Annenberg faculty conduct important research in several intersecting and evolving research areas, such as Health Communication; Political Communication; Media and Communication Effects; Media Institutions and Systems; and Digital Media and Social Networks. Their research influences policy makers, government agencies, and public opinion.
Participating in faculty research projects can be an enriching experience for any student, and a particularly important one for those considering the pursuit of a graduate degree. Students who assist in research projects have the unique opportunity to learn beyond the classroom, and to be part of the academic research process and resulting scholarship.
Students interested in assisting with research projects should contact professors whose work is most interesting to them, or is in line with their area of concentration, to inquire about current opportunities.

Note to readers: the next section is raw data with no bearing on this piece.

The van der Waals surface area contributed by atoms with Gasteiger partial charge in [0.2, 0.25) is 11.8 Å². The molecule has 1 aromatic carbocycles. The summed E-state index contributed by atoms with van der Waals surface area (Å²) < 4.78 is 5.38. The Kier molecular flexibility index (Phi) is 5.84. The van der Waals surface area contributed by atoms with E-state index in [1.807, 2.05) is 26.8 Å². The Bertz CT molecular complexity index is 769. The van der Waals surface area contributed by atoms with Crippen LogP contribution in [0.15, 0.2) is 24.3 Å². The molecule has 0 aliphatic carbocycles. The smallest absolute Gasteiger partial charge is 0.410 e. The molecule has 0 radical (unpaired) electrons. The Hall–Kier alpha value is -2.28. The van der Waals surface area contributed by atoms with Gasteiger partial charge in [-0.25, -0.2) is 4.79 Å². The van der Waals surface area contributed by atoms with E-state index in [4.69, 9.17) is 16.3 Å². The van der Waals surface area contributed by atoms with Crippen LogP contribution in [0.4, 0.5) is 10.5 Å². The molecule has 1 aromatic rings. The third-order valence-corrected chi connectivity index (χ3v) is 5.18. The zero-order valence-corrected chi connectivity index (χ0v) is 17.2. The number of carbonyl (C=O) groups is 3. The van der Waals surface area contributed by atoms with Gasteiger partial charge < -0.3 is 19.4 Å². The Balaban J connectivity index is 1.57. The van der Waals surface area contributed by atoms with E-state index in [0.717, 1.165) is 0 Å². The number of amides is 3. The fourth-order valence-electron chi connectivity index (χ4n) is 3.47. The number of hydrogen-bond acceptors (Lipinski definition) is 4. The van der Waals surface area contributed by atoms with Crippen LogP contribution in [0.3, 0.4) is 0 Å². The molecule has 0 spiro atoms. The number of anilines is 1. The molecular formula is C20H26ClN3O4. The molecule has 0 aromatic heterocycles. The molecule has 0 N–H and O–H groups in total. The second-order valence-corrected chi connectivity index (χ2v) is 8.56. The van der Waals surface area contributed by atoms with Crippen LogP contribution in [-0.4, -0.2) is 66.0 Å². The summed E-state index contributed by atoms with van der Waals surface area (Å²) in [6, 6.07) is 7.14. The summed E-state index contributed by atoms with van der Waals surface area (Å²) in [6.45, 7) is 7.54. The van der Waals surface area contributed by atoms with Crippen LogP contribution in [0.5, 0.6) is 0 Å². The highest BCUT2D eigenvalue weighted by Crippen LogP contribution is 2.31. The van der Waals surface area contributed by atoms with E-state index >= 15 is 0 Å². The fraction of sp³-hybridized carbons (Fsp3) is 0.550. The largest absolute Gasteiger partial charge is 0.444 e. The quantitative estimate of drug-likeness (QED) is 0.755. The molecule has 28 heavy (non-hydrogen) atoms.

While openings are not guaranteed, there are two ongoing projects at the Annenberg School that regularly involve undergraduates research assistants:
- The Communication Neuroscience Lab has opportunities for motivated undergraduates to learn about social influence, health message effects, and the brain. Research assistants are involved in many parts of the research process from literature review to collecting participant data and data analysis. Interested students should contact the Lab Manager.
- FactCheck.org, the award-winning political website at the Annenberg Public Policy Center, offers a paid, year-long fellowship to undergraduates who have an interest in politics and the ability to write clearly, think critically, and act free of partisan biases. Research fellows help monitor, research, and write about statements made by major political figures in in television ads, debates, speeches, and interviews. Interested students should contact Eugene Kiely, Director.